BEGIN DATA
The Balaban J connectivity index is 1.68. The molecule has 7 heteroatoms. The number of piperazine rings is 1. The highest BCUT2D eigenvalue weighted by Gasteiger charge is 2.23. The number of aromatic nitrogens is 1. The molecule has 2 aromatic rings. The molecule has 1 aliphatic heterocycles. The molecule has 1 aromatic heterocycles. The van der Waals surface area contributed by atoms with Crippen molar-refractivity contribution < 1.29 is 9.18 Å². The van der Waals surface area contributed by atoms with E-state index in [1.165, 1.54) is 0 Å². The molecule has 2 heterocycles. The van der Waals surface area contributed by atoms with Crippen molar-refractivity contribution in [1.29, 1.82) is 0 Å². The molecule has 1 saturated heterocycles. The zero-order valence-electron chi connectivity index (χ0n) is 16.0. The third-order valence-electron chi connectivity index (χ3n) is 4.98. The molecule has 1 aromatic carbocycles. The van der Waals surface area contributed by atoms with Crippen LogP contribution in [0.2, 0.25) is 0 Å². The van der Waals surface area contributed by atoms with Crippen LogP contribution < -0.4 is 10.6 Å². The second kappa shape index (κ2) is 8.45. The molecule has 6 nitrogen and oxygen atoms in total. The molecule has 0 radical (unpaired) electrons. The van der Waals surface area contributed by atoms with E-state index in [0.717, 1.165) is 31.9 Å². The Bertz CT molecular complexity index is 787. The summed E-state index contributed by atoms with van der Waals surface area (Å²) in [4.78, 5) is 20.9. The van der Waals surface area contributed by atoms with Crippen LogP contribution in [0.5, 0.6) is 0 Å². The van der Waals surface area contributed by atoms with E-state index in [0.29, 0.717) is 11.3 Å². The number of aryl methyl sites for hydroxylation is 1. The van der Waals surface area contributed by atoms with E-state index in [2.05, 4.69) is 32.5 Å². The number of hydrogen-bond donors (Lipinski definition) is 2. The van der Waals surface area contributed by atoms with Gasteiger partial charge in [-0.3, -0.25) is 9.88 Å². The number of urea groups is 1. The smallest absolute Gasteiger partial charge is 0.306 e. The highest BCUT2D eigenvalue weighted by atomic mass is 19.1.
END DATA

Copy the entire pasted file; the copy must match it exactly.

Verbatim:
The Balaban J connectivity index is 1.68. The molecule has 7 heteroatoms. The number of piperazine rings is 1. The highest BCUT2D eigenvalue weighted by Gasteiger charge is 2.23. The number of aromatic nitrogens is 1. The molecule has 2 aromatic rings. The molecule has 1 aliphatic heterocycles. The molecule has 1 aromatic heterocycles. The van der Waals surface area contributed by atoms with Crippen molar-refractivity contribution < 1.29 is 9.18 Å². The van der Waals surface area contributed by atoms with E-state index in [1.165, 1.54) is 0 Å². The molecule has 2 heterocycles. The van der Waals surface area contributed by atoms with Crippen molar-refractivity contribution in [1.29, 1.82) is 0 Å². The molecule has 1 saturated heterocycles. The zero-order valence-electron chi connectivity index (χ0n) is 16.0. The third-order valence-electron chi connectivity index (χ3n) is 4.98. The molecule has 1 aromatic carbocycles. The van der Waals surface area contributed by atoms with Crippen LogP contribution in [0.2, 0.25) is 0 Å². The van der Waals surface area contributed by atoms with Crippen LogP contribution < -0.4 is 10.6 Å². The second kappa shape index (κ2) is 8.45. The molecule has 6 nitrogen and oxygen atoms in total. The molecule has 0 radical (unpaired) electrons. The van der Waals surface area contributed by atoms with E-state index in [0.717, 1.165) is 31.9 Å². The Bertz CT molecular complexity index is 787. The summed E-state index contributed by atoms with van der Waals surface area (Å²) in [4.78, 5) is 20.9. The van der Waals surface area contributed by atoms with Crippen LogP contribution in [0.5, 0.6) is 0 Å². The van der Waals surface area contributed by atoms with E-state index in [0.29, 0.717) is 11.3 Å². The number of aryl methyl sites for hydroxylation is 1. The van der Waals surface area contributed by atoms with E-state index in [2.05, 4.69) is 32.5 Å². The number of hydrogen-bond donors (Lipinski definition) is 2. The van der Waals surface area contributed by atoms with Gasteiger partial charge in [-0.3, -0.25) is 9.88 Å². The number of urea groups is 1. The smallest absolute Gasteiger partial charge is 0.306 e. The highest BCUT2D eigenvalue weighted by atomic mass is 19.1.